This book draws to the surface the wounds of my past. Coping with trauma is a vastly misunderstood process, with far-reaching effects on those who manage to survive it. This collection of poetry examines the themes of how women experience trauma, chaos, and abuse, and, subsequently move through life carrying that weight. Only when beginning to write about my past, and the trauma that I have endured, was I able to let go of some of that darkness, and begin to find a place where there could be light. – Mela Blust
Advanced praise for SKELETON PARADE
In her debut chapbook, Skeleton Parade, Mela Blust exhibits a graceful poetic craft that takes the reader on a dark journey through sexual trauma, despair, anger and possible redemption. “oh i fell down stars again / rabbit hole penny thoughts deep / suckle the ink black dusk / and pray before I sleep.” Deceptively minimalist and bare-boned, these poems are filled with startling imagery and unexpected rhyme like incantations to heal the wounded or raise the dead.
— Beth Gordon, Editor of Gone Lawn Journal and author of Morning Walk with Dead Possum, Breakfast, and Parallel Universe.
Mela Blust guides you with sledgehammer voice into the dark recesses of pain and abuse. The poem, “Soliloquy” best sums up her collection with the lines, “I often wonder why/ as children, we are terrified of the monsters under our beds, and as adults, we willingly lie beside them.” With shocking revelation of trauma, Mela corners her abusive past with the perfection of brevity and metaphor, forming each line into a punch of vulnerability shared between author and reader. By the time you’re done reading this, you will have shed tears for her, and begin to question the culture we live in, while screaming to change it.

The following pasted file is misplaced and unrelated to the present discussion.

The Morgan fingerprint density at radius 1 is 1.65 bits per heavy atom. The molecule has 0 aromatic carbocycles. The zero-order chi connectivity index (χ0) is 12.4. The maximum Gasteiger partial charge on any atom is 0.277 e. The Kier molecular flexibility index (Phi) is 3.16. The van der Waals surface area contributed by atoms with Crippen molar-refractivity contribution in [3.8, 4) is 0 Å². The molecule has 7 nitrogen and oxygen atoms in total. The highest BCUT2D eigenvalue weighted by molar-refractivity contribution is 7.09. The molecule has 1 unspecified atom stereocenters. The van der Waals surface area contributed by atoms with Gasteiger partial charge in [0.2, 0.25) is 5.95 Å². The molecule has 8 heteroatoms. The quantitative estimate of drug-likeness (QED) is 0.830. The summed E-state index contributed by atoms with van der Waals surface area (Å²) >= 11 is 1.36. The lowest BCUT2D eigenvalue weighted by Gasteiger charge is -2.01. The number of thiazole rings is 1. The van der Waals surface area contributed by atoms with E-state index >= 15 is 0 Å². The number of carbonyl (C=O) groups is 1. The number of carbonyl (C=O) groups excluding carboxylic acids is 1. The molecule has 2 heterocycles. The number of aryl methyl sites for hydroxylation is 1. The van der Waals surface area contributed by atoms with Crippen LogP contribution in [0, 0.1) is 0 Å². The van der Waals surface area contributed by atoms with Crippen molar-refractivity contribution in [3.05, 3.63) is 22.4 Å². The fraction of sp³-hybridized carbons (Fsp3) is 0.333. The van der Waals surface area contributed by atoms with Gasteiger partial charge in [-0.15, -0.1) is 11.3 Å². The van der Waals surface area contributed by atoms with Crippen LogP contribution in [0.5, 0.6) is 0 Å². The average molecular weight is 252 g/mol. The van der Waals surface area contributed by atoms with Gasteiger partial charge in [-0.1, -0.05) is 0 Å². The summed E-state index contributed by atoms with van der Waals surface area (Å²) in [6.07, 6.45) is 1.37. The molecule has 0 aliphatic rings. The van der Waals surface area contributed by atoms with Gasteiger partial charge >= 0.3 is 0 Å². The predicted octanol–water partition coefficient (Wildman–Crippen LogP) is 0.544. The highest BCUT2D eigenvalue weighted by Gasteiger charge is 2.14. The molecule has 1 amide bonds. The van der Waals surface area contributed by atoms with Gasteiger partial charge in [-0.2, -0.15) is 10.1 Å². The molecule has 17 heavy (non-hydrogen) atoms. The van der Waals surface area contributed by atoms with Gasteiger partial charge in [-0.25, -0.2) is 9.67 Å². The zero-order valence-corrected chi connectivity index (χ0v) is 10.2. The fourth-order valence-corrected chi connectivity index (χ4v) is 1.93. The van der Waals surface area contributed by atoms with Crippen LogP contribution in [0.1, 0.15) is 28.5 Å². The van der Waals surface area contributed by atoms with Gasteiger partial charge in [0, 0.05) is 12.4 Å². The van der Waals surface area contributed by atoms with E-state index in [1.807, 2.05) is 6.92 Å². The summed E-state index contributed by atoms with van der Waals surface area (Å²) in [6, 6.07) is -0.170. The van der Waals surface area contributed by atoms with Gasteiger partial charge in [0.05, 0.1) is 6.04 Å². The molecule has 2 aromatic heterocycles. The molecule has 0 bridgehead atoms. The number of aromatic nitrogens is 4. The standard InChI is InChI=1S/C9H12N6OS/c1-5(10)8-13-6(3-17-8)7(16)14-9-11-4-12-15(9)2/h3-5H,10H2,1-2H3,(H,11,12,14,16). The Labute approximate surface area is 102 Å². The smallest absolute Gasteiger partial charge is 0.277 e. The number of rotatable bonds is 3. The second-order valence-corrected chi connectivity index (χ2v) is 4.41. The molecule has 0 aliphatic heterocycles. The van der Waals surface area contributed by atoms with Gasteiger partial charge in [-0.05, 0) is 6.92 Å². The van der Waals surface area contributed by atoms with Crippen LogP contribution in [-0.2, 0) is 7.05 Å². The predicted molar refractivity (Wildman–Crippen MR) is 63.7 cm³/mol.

— Adam Levon Brown, Editor-in-Chief at Madness Muse Press, and author of Break, Poems on Mental Illness.
Skeleton Parade by Mela Blust is limbs disconnecting from the body from the whole from the self is bones breaking oozing crimson blood marrow is crushed remains under withered flowers haunting is all the microscopic scars one can never see with the naked eye. But Skeleton Parade is also ossein finding to connect with the cartilage with the whole with the self is bones unbreaking colligating life again is blooming flora and honey dew between the cracks is supple phoenix raised from the ashes only burning feathers instead of scars.
— Nadia Gerassimenko, Founding Editor at Moonchild Magazine
Skeleton Parade is a pile of bones collected gingerly from the floor and then reassembled again and again into a whole being. Mela Blust pins stark images of ache and truth to each page like artifacts of trauma and evidence of existence. These poems are Plath-like, confessional and raw: “now i take the pain / and turn it into something / i can chew / you will learn / the salt of ache.” Something is being summoned here through these masterful incantations. A survivor emerges;let her words get stuck between your teeth.
— Kailey Tedesco, author of She Used to be on a Milk Carton and Lizzie, Speak.